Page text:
In the age of climate disruption, clear-eyed foresight is a necessity -- but hurricane Katrina was a reminder that foresight means more than imagining the worst and preparing for it.
Katrina came as a surprise to few of its victims. The storm, which had been just a Category 1 when it crossed Florida, grew stronger over the warm ocean as it drew towards the Gulf Coast; in the age of real time satellites and doppler radar, residents of the region had ample warning that danger was coming. Nor was Katrina's arrival a surprise to meteorologists at the National Weather Service, who had earlier this month predicted that this hurricane season would be a strong one. Katrina's strength was certainly no surprise to climate scientists such as Kerry Emanuel or Kevin Trenberth, each of whom had published recent articles in top-notch journals arguing that greater hurricane intensity is the inevitable effect of global warming.
No, climate foresight means recognizing the signs that the game has changed, and that simply doing more of the same, but better, won't suffice.
It means, for example, that the reconstruction of New Orleans and the other devastated Gulf Coast cities has to take into account more than "what if this happens again in the next 50 years?" -type questions. The real question needs to be, "what if this starts happening every decade?" What kinds of changes to building codes would be required if buildings are to regularly withstand 165+ mile per hour winds? What kinds of changes to zoning regulations are needed when flood plains are the hardest-hit areas over and over again? What kinds of changes to building density and construction materials have to happen to allow for better runoff during rain storms that happen with tropical intensity and troubling frequency?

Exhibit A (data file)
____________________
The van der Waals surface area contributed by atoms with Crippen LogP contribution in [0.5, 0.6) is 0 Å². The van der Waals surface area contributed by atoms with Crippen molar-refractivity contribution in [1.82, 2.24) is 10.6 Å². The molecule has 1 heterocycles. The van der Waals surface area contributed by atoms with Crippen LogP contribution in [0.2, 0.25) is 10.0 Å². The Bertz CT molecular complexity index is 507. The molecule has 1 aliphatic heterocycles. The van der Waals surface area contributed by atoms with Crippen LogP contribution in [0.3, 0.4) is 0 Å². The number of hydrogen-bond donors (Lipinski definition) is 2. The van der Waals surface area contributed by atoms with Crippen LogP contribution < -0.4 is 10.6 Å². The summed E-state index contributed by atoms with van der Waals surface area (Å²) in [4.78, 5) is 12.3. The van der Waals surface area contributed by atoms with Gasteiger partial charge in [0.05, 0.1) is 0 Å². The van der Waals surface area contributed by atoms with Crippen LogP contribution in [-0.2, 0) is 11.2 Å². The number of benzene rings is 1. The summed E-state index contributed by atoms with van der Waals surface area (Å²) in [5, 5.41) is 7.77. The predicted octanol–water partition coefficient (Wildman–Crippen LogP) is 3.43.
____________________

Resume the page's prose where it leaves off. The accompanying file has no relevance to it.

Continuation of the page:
On that last point, there's a telling moment early in this video (WMV), taken yesterday from a news helicopter over New Orleans after Katrina had passed through. In the midst of the survey -- showing drowned buildings as far as the eye can see, toppled structures, sunken communities, and even fires -- one of the newscasters makes a frustrated point, saying that the last time a big hurricane hit the area, large green areas could absorb much of the rain and flood in the soil and plants, allowing less of it to overrun the built-up zones. Now those green spaces are gone, covered over by development and concrete, so the water has nowhere to go.
We have at our disposal enormously powerful tools for telling us what might and likely will happen with our climate and weather. Although refining and improving those tools will be of great value, what we really need to do is to use those insights into the changing nature of, well, nature in order to change our own behaviors. We need better tools for alerting people to imminent danger, for making certain that evacuations cover everyone (many of those who stayed behind did so because they simply couldn't afford to evacuate), for assessing the risk to buildings and infrastructure.
Over the coming days, and weeks, and months, we will learn the scale of the damage (Katrina is already estimated to be one of the costliest storms on record) and lessons in how to respond better to disasters of this magnitude. Recovery from the December tsunami will inform the process of recovery from Katrina; rebuilding after this hurricane will, in turn, inform the efforts of subsequent storms and natural disasters. But the real lesson we need to be learning -- the real goal of foresight -- is how to prepare ourselves for disasters we know are coming. We need to know how to minimize our losses (of life, of property, of hope) before they happen, not just how to rebuild after they are gone.
I was surprised to see so many comments in the media from affected people that they were taken by surprise, didn't have time to react, move to higher ground etc. I'm also surprised that the local govt etc there didn't make an effort immediately before to organise buses to move out the people without cars or money to pay for transport: they knew New Orleans would probably flood, so getting peeps out on buses is cheaper & safer than plucking them off rooftops afterwards with choppers & boats.